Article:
I have never had a propensity for flag-waving. But a revival of patriotism would be a happy antidote to both anarchy and nationalism. Webster’s competent “unabridged” ghost writer defines patriotism as devotion to the welfare of one’s country—not simply to national interests. But multitudes today are devoted to self-interest above all else and think of national welfare mostly in terms of larger government subsidies. John F. Kennedy’s ghost-writer struck more durable pay dirt when he wrote those classic lines: “Ask not what America will do for you—ask what you can do for your country.”
Seldom do I feel more like flag-waving than after a trip to other lands. Except for customs line-up and pile-up, American re-entry is always an exhilarating adventure. It would have been too bad had thousands of citizens been discouraged by heavy travel impositions from discovering for themselves what a privilege and blessing it is to live in these United States.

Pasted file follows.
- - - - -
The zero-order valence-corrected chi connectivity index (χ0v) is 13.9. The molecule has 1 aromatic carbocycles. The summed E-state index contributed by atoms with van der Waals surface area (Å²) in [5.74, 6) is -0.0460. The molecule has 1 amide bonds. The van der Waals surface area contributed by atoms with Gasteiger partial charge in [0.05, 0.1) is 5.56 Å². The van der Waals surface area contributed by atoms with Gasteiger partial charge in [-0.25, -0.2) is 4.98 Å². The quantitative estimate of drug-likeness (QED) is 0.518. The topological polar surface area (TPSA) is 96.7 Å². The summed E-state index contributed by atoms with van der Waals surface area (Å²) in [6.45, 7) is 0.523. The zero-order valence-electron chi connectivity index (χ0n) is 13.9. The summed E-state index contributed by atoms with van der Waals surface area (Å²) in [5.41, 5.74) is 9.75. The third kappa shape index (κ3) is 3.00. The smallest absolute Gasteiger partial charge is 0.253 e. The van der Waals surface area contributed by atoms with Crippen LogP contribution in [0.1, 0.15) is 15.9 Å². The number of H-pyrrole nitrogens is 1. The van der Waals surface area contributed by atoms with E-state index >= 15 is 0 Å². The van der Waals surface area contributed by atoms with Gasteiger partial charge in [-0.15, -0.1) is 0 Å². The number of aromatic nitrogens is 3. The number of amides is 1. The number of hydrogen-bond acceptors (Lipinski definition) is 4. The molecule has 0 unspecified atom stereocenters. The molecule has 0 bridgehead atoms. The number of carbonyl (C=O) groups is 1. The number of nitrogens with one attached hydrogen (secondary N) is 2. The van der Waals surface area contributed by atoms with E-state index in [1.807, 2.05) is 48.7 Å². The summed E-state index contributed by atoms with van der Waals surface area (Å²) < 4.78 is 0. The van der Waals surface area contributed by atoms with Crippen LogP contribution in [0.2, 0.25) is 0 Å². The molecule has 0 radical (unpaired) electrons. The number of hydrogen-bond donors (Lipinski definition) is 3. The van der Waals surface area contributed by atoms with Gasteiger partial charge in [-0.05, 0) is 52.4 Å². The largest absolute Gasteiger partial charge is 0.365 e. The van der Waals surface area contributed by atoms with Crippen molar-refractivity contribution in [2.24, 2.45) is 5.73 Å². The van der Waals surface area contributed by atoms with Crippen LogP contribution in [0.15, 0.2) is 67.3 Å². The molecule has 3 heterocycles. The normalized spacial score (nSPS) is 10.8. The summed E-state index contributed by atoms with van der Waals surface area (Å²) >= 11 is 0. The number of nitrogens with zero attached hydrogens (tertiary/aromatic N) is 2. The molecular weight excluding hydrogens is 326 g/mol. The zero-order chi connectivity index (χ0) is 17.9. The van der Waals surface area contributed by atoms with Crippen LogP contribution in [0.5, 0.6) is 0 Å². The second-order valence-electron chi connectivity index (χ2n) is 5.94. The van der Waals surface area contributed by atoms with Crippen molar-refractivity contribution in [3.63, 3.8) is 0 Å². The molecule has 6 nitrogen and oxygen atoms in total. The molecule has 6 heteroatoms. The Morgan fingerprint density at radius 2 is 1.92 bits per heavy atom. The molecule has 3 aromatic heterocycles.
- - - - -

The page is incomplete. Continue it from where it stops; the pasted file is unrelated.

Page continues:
For all the mass-media propaganda about our deteriorating image abroad—and who can gainsay a troubling decline?—friends I’ve made in Africa and Europe and the Middle East would gladly trade a great deal for the opportunity of beginning again in the U. S. A.
Many died to bring this nation to birth, and many die still to preserve its integrity. It would be an inestimable betrayal if those of us who enjoy this land of privilege were to subvert this heritage by selfish pursuits and ambitions rather than to practice devotion to the national good. Welfare, or well-being, ought not to be equated merely with food stamps.1
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